The Hindu world of deities and their myths have been gathered into this book for people who need a compact, easy reference to the complicated, intricate, and at times contradictory world of Hindu mythology. It tries to answer the questions that rise to our minds and also hopefully encourage readers to delve deeper into this living heritage by going back to the original sources in the Vedas and Puranas.
Most of the books written on Hindu myths were either scholarly studies or were aimed at children, where the myths were treated purely as stories. There was a need for a comprehensive study of myths for the lay readers and surprisingly the few I could find had been written over a Century ago. This book is aimed at the readers of today, especially of the post-Independence generations of urban Indians who have grown up with a limited or fragmented knowledge of the myths and want to know more.
So this book not only narrates the myths but also tracks the evolution of Hindu mythology from the pantheon of Vedic deities to the Puranic trinity of Brahma—Vishnu—Shiva and the Devi. It delves into the growth of their powers and studies the rise and fall of the Vedic gods. The book also tries to clarify and organise the maze of myths and legends so that the story of Hindu mythology becomes easier to understand.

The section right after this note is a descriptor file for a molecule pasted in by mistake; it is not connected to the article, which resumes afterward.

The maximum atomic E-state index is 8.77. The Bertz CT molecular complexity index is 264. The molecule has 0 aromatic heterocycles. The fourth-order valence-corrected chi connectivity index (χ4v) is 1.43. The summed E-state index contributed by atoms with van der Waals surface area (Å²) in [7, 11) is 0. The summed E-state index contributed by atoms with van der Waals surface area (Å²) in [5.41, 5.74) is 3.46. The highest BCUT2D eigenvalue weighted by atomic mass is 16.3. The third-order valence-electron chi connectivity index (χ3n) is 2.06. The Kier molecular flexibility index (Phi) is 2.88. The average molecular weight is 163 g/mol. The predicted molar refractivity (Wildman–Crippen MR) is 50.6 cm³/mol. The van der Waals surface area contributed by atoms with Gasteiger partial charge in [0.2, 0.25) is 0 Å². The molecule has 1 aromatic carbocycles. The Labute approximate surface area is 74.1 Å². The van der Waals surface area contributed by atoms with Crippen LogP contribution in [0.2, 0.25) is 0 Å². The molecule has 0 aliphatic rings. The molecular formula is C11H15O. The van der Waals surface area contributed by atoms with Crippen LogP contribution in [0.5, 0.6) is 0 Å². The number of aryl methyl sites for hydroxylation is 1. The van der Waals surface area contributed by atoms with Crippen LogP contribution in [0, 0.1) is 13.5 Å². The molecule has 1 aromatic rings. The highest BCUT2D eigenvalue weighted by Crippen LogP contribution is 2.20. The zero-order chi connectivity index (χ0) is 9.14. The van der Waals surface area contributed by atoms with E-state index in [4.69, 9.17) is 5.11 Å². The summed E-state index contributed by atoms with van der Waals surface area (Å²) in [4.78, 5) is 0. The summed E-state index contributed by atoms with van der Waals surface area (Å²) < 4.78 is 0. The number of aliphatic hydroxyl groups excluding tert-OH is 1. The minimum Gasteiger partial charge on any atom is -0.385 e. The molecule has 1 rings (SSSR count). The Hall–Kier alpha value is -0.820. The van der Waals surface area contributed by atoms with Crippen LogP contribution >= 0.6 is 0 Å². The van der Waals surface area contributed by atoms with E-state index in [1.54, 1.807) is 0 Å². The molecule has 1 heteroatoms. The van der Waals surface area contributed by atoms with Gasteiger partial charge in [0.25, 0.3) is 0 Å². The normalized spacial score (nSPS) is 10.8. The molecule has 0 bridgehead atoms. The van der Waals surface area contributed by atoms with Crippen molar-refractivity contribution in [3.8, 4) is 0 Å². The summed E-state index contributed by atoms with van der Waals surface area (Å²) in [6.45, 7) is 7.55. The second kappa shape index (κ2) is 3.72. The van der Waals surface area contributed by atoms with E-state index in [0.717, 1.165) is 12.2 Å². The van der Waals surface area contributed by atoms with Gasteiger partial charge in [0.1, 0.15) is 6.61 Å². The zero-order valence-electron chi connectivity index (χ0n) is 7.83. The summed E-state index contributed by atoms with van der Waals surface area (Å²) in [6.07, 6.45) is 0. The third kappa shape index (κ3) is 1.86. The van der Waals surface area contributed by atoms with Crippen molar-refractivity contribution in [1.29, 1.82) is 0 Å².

Even then, a journey into the world of Hindu myths can be a very confusing one. Our ancient books contain an immense collection of tales, often many versions of the same ones and at times stories that contradict each other. The attributes of the deities change and merge and at times the same ones are claimed by many other gods. For instance, in the Vaishnava myths Vishnu has taken all the roles of creator- preserver-destroyer while the Shaiva myths credit them all to Shiva with Brahma apparently without any powers. Both Indra and Varuna are called king of heaven and both are invoked to give rain. If Indra is the commander of the army of the gods then so is Kartikeya. The difference between Kali, Chamunda and Chandika is hard to comprehend.